This Is Dedicated…

Dedication - Aunt Gloria & Uncle JulieMuch the process of writing and publishing a book is intense and exhausting. But there’s one aspect that brings nothing but joy – crafting the dedication.

My first book was the young adult novel Good News/Bad News published way back in 1980. It was the realization of a lifelong dream and I dedicated it to the person I loved most in the world: Lillie, my maternal grandmother. My father had died when I was eighteen months old, and Lillie came to live with us in the Bronx. My mother was working and so I spent my days with my grandmother, running errands, watching her cook, learning numbers and letters, playing games, and talking. She was always smiling and laughing. She had a uniformly positive view of the world despite becoming a widow in her thirties and having to raise six kids on her own. Grandma Lillie was a treasure over my entire life. She was always someone I could talk to. She was surprisingly open-minded – even about my high-school-dropout girlfriend whose hair was a different color pretty much every other day or that crazy rock-and-roll music I listened to.

My grandmother was in her eighties when the book was published. She smiled and got teary-eyed when she saw the dedication, but she was clearly a little confused. She seemed to think that the dedication was only on her copy. I told her it was printed on every single copy, and that’s when I got teary-eyed. In that moment I think I was more proud about having given my grandmother joy than I was about having written a book.

The dedication to my grandmother was a public affirmation of how much she meant to me, and I am eternally grateful that I was able to share it with her before she passed away. In the books and years since, I’ve written dedications to my wife, my children, and most recently to my dear Aunt Gloria and late Uncle Julie. That’s all good news, but the bad news is I’ll never write enough books to publicly recognize and thank all the people who have impacted my life.

So here’s the plan: I’m going to strive every day to express my love and appreciation for the people in my life. And here’s the rest of the plan: I want you to join me in expressing thanks – at least once every day – to someone who has made your life better in some way. Make sure they know how much they mean to you. Odds are they will pay it forward and, over time, the world will become a better place because you took the time to say, “I love you,” “I couldn’t have done it without you,” or simply “Thanks.”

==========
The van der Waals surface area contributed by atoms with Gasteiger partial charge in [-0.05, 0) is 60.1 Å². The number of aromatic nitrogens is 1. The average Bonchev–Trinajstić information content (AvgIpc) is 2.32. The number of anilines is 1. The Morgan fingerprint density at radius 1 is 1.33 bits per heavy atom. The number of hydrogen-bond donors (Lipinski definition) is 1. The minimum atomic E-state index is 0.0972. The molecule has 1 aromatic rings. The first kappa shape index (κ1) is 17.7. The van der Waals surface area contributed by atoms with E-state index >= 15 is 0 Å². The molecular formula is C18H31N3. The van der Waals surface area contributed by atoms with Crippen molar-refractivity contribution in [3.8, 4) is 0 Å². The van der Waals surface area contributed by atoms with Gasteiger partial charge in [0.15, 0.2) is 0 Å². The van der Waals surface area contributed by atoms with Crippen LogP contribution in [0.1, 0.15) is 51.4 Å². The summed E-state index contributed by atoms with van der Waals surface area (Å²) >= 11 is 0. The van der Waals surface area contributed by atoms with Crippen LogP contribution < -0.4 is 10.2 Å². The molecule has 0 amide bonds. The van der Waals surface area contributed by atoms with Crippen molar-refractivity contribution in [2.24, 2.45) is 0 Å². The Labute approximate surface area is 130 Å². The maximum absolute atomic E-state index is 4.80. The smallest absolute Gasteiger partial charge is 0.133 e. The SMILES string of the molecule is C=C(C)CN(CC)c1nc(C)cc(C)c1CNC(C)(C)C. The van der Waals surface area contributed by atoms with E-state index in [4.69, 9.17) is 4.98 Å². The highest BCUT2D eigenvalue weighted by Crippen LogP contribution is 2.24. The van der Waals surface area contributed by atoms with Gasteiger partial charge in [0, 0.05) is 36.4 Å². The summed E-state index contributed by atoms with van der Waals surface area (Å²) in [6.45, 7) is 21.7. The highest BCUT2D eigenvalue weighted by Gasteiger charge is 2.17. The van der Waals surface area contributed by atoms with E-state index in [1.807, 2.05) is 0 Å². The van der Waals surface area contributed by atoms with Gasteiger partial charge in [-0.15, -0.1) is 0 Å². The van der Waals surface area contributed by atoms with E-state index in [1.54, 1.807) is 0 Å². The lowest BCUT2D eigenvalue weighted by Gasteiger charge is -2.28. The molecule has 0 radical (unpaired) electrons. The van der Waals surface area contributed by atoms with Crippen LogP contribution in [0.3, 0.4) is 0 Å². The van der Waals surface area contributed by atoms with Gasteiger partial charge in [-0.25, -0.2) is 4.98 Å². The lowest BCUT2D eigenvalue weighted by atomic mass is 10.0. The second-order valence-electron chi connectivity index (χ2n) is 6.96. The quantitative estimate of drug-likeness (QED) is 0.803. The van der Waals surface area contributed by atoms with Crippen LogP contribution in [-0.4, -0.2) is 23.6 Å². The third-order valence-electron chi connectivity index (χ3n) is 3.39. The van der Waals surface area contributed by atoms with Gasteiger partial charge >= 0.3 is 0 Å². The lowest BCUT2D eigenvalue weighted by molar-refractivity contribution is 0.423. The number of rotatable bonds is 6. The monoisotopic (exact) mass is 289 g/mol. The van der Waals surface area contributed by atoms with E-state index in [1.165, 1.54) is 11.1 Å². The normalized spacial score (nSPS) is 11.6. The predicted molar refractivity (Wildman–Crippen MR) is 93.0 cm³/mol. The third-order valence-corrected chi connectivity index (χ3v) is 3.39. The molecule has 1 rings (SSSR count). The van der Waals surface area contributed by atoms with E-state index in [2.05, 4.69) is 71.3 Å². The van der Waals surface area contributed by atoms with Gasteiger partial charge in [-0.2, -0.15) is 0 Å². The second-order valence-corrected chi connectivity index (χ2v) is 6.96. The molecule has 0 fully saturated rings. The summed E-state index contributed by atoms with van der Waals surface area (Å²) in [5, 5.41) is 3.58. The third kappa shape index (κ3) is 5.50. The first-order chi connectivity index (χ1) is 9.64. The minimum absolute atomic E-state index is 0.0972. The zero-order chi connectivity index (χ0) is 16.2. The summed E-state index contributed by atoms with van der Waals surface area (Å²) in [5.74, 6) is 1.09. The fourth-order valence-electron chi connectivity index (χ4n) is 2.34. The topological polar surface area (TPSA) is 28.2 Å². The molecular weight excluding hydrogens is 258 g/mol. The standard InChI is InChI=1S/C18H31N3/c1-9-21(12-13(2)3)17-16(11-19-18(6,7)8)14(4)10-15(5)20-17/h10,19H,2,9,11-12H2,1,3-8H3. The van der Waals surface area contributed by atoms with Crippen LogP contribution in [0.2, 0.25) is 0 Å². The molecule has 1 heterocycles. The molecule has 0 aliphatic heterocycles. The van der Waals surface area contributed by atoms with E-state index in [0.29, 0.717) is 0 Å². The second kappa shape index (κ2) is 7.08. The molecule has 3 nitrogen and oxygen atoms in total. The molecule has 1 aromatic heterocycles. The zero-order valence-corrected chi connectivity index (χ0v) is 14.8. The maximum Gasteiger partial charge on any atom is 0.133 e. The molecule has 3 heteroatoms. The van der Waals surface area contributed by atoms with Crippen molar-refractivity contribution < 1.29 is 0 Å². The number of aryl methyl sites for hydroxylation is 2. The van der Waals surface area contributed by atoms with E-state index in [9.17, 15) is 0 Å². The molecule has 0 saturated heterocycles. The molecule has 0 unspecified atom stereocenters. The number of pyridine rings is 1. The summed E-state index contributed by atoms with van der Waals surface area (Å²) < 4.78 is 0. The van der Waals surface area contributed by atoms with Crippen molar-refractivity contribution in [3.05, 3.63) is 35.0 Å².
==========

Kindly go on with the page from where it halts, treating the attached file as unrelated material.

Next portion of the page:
Novelist’s Parents Discuss Son’s Book

Godfather parodyMary Donatello has just opened an Amazon package containing a paperback copy of Still Counting, the novel narrated by her son Adam.

Mary: Hey, Joey, come here, come here. Adam’s an author!

Joey:   A blog about ironic alliteration that no one reads does not qualify him as an author.

Mary: No. It’s a real book. The one about him and Nina. Remember?

Joey:   Did he mention us?

Mary:  How should I know? I just got it.

Joey:   I hope he didn’t say nothin’ about the gerbils.

Mary: Well it would serve you right for kidding around all the time.

Joey:   Let me see it.

Mary: Be careful. Don’t crease the pages.

Joey:   It’s a book. You can’t read it without turning the pages.

Mary:  Just be gentle.

Joey:   Look at this. He says I shit like clockwork.

Mary:  Well you do.

Joey:   But the whole friggin’ world doesn’t have to know it.

Mary: Everyone who knows you already knows your schedule. The rest of the world doesn’t care. Plus it’s fiction.

Joey:   Fiction? Listen to this. He says I sometimes try to talk like a Mafioso. That ain’t no fiction.

Mary:  They say authors should write about stuff they know. So sometimes there’s some truth mixed in with the fiction.

Joey:   So now you’re a literary critic?

Mary:  I read everything on Oprah’s list.

Joey:   Wait a minute here’s something about you.

Mary: What did he say?

Joey:   He says you’re a no-nonsense matriarch with a bellowing voice like a sports announcer. He says you’re a clean freak and you always cook too much when we have company.

Mary:  He’s a good boy.

Joey:   You always liked him best.

Mary: But you’re a close second.

Joey:   Does that mean it’s time to get the gerbils?